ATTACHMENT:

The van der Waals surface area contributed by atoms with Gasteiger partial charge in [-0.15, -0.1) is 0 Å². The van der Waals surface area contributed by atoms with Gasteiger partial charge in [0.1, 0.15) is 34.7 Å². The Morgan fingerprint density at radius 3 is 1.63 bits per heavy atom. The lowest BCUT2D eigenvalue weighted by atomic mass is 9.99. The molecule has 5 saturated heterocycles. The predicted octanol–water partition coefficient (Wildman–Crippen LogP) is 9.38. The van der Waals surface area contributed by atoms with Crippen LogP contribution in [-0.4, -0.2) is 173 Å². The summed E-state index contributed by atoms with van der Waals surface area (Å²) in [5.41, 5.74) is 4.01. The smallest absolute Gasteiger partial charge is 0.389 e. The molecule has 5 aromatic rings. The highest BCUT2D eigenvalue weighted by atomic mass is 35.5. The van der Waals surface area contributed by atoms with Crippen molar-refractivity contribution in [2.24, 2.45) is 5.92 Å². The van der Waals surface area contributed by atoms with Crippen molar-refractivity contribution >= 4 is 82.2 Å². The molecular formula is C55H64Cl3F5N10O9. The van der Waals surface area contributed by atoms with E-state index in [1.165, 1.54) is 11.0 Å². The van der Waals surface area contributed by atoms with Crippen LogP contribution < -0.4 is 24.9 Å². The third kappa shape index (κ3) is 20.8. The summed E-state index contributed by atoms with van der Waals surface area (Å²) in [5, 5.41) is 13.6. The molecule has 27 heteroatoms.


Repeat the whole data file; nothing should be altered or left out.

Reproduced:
The van der Waals surface area contributed by atoms with Gasteiger partial charge in [-0.15, -0.1) is 0 Å². The van der Waals surface area contributed by atoms with Gasteiger partial charge in [0.1, 0.15) is 34.7 Å². The Morgan fingerprint density at radius 3 is 1.63 bits per heavy atom. The lowest BCUT2D eigenvalue weighted by atomic mass is 9.99. The molecule has 5 saturated heterocycles. The predicted octanol–water partition coefficient (Wildman–Crippen LogP) is 9.38. The van der Waals surface area contributed by atoms with Crippen LogP contribution in [-0.4, -0.2) is 173 Å². The summed E-state index contributed by atoms with van der Waals surface area (Å²) in [5.41, 5.74) is 4.01. The smallest absolute Gasteiger partial charge is 0.389 e. The molecule has 5 aromatic rings. The highest BCUT2D eigenvalue weighted by atomic mass is 35.5. The van der Waals surface area contributed by atoms with Crippen molar-refractivity contribution in [2.24, 2.45) is 5.92 Å². The van der Waals surface area contributed by atoms with Crippen molar-refractivity contribution >= 4 is 82.2 Å². The molecular formula is C55H64Cl3F5N10O9. The van der Waals surface area contributed by atoms with E-state index in [1.165, 1.54) is 11.0 Å². The van der Waals surface area contributed by atoms with Crippen LogP contribution < -0.4 is 24.9 Å². The third kappa shape index (κ3) is 20.8. The summed E-state index contributed by atoms with van der Waals surface area (Å²) in [5, 5.41) is 13.6. The molecule has 27 heteroatoms.